The Economics of Workplace Safety
Numerous case studies revealing the positive relationships between safety and productivity are backed up by organizations that gather global statistics on accidents and incidents.
It isn't a question of "if," it's a question of "when" your business will experience a serious workplace accident or enterprise-wide disaster. There are many things that can be done to extend the "when," even to the point of making "when" an almost statistical impossibility. Using conveyor design as an example, this article provides a useful methodology—which can be applied to any aspect of safety—for justifying investments to reduce the probability and severity of accidents.
Safety in the workplace is not a modern idea bred by government regulation; it is a common-sense idea as old as the first quarry. In this day and age, safety is a key factor in worker protection, reduced insurance rates, and a lower total cost of operation. However, operating budgets are often so tight, many people within an organization find themselves asking:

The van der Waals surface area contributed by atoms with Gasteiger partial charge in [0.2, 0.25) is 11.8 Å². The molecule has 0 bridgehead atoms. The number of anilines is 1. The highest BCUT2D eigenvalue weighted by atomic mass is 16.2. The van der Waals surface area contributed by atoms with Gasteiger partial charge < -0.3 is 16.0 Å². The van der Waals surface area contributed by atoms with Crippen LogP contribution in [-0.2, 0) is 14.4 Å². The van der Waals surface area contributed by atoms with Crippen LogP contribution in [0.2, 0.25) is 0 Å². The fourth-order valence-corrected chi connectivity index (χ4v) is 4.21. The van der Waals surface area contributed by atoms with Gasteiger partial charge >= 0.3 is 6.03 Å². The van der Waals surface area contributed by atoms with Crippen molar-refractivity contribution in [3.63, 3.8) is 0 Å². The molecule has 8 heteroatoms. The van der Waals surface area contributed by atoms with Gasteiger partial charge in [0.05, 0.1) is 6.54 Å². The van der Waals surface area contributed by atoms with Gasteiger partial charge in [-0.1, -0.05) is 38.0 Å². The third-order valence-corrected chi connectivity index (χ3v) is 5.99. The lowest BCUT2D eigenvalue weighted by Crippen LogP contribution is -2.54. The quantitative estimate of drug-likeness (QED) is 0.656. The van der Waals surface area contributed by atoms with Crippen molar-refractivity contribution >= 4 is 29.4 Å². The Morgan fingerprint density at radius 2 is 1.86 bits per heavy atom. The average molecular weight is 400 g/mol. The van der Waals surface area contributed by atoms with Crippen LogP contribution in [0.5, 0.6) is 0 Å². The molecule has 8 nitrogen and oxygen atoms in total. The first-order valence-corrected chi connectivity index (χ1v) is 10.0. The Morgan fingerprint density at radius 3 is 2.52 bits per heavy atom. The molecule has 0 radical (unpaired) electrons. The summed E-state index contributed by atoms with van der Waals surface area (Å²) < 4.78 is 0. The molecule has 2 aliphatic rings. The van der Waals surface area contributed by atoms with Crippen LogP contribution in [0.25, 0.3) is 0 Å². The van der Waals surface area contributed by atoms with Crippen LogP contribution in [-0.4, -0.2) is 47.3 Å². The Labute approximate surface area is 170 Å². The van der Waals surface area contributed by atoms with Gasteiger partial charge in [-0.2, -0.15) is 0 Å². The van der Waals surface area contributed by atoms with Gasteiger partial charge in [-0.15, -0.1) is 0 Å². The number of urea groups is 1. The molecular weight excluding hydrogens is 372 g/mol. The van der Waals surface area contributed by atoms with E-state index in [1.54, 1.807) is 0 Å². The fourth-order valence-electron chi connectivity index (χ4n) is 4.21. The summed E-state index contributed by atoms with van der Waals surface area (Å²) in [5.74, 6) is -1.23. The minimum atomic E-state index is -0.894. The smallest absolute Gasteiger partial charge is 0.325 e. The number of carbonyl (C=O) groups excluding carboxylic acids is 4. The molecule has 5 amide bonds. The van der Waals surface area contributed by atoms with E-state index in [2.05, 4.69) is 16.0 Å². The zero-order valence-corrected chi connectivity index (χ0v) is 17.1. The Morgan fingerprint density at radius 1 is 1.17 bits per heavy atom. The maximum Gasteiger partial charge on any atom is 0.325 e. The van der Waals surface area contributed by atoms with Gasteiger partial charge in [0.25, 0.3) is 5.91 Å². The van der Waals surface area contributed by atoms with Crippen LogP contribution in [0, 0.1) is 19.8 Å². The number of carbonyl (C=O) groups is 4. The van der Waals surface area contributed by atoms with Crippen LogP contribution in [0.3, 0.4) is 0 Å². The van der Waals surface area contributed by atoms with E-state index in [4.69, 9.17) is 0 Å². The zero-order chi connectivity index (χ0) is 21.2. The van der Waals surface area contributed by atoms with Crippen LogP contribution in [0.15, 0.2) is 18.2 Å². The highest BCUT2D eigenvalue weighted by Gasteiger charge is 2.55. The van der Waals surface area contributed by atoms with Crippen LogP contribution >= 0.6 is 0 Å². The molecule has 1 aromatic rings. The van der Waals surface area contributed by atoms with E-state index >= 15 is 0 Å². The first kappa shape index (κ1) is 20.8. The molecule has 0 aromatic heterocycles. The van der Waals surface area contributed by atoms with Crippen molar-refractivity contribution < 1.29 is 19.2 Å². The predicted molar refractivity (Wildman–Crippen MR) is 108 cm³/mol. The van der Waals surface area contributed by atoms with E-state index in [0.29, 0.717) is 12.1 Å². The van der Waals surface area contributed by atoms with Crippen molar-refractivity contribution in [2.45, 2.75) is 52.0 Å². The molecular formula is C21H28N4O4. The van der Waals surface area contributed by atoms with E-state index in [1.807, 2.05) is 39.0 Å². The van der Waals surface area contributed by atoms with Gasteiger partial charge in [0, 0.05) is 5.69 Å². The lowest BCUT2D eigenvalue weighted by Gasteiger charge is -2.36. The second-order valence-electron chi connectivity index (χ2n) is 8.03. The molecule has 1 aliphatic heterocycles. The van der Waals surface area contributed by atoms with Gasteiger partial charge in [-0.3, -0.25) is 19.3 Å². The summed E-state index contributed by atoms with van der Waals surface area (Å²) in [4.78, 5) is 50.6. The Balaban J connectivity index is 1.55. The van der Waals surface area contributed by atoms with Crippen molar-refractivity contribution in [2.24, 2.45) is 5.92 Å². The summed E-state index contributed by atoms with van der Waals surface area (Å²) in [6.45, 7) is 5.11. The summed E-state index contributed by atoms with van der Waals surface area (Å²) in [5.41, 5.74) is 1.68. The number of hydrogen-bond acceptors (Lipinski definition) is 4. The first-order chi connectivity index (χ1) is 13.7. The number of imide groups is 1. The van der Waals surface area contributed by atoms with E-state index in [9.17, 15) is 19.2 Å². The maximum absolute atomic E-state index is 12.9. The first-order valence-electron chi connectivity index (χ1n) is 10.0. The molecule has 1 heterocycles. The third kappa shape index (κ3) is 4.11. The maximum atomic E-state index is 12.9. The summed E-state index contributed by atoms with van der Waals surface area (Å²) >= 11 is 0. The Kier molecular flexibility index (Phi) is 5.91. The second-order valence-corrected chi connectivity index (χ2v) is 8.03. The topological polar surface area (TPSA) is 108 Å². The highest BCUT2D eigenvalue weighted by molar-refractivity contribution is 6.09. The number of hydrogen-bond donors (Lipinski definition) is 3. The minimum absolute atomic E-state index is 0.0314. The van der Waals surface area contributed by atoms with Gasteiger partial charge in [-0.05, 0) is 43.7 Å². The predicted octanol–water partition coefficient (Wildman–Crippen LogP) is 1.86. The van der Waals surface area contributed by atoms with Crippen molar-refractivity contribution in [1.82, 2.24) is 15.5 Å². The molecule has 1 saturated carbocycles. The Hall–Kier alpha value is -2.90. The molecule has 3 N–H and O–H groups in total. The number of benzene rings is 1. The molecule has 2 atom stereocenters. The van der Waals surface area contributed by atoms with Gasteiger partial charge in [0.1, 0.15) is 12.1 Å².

- How does the Maintenance or Operations Manager convince the Plant Manager to spend money from the annual budget for safety improvements?
- How does the Plant Manager influence corporate decision-makers to prioritize safety improvements?
Prior to installation of safety equipment and implementation of corresponding procedures, there are cultural and structural obstacles to achieving a lasting solution. The main culprits are the almost universally used Low Bid process, variations in reporting incident statistics between industries/countries, and the Generally Accepted Accounting procedures (GAAP) or International Financial Reporting Standards (IFRS).
Striving for Less
The conventional approach dictates that an organization should spend only enough to meet the minimum regulations needed to maximize production. Planning safety upgrades based upon price alone results in the lowest-quality equipment achieving the minimum compliance—often with no reasonable options to rectify the problems other than spending more on another solution—rather than focusing on long-term life cycle cost. So in reality, accidents caused by shortsighted and economically driven solutions harm people, degrade the environment, and reduce the company’s bottom line.